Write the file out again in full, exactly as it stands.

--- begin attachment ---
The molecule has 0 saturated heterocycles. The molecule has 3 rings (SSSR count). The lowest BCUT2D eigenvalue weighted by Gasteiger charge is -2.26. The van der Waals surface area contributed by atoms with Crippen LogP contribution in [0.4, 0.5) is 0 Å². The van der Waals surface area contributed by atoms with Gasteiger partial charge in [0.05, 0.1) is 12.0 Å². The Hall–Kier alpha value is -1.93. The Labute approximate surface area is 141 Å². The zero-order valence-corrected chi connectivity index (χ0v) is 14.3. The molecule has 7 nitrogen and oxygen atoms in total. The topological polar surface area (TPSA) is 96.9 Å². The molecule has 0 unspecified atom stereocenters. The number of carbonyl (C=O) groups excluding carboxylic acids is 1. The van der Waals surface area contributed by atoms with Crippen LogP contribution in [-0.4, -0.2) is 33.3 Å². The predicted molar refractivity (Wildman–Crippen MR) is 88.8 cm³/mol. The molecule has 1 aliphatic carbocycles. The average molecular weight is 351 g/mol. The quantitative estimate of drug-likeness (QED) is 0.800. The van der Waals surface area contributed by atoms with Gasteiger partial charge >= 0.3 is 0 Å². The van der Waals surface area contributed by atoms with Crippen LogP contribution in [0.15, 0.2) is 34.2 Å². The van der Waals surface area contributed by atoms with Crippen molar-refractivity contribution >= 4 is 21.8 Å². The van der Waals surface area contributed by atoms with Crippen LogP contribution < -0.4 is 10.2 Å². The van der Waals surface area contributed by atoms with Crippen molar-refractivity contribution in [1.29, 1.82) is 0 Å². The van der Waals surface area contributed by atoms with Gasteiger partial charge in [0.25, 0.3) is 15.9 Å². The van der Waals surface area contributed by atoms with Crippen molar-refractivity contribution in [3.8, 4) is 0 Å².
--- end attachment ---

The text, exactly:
The molecule has 0 saturated heterocycles. The molecule has 3 rings (SSSR count). The lowest BCUT2D eigenvalue weighted by Gasteiger charge is -2.26. The van der Waals surface area contributed by atoms with Crippen LogP contribution in [0.4, 0.5) is 0 Å². The van der Waals surface area contributed by atoms with Gasteiger partial charge in [0.05, 0.1) is 12.0 Å². The Hall–Kier alpha value is -1.93. The Labute approximate surface area is 141 Å². The zero-order valence-corrected chi connectivity index (χ0v) is 14.3. The molecule has 7 nitrogen and oxygen atoms in total. The topological polar surface area (TPSA) is 96.9 Å². The molecule has 0 unspecified atom stereocenters. The number of carbonyl (C=O) groups excluding carboxylic acids is 1. The van der Waals surface area contributed by atoms with Crippen LogP contribution in [-0.4, -0.2) is 33.3 Å². The predicted molar refractivity (Wildman–Crippen MR) is 88.8 cm³/mol. The molecule has 1 aliphatic carbocycles. The average molecular weight is 351 g/mol. The quantitative estimate of drug-likeness (QED) is 0.800. The van der Waals surface area contributed by atoms with Gasteiger partial charge >= 0.3 is 0 Å². The van der Waals surface area contributed by atoms with Crippen LogP contribution in [0.15, 0.2) is 34.2 Å². The van der Waals surface area contributed by atoms with Crippen molar-refractivity contribution >= 4 is 21.8 Å². The van der Waals surface area contributed by atoms with Crippen LogP contribution < -0.4 is 10.2 Å². The van der Waals surface area contributed by atoms with Crippen molar-refractivity contribution in [1.29, 1.82) is 0 Å². The van der Waals surface area contributed by atoms with Gasteiger partial charge in [0.25, 0.3) is 15.9 Å². The van der Waals surface area contributed by atoms with Crippen molar-refractivity contribution in [3.8, 4) is 0 Å².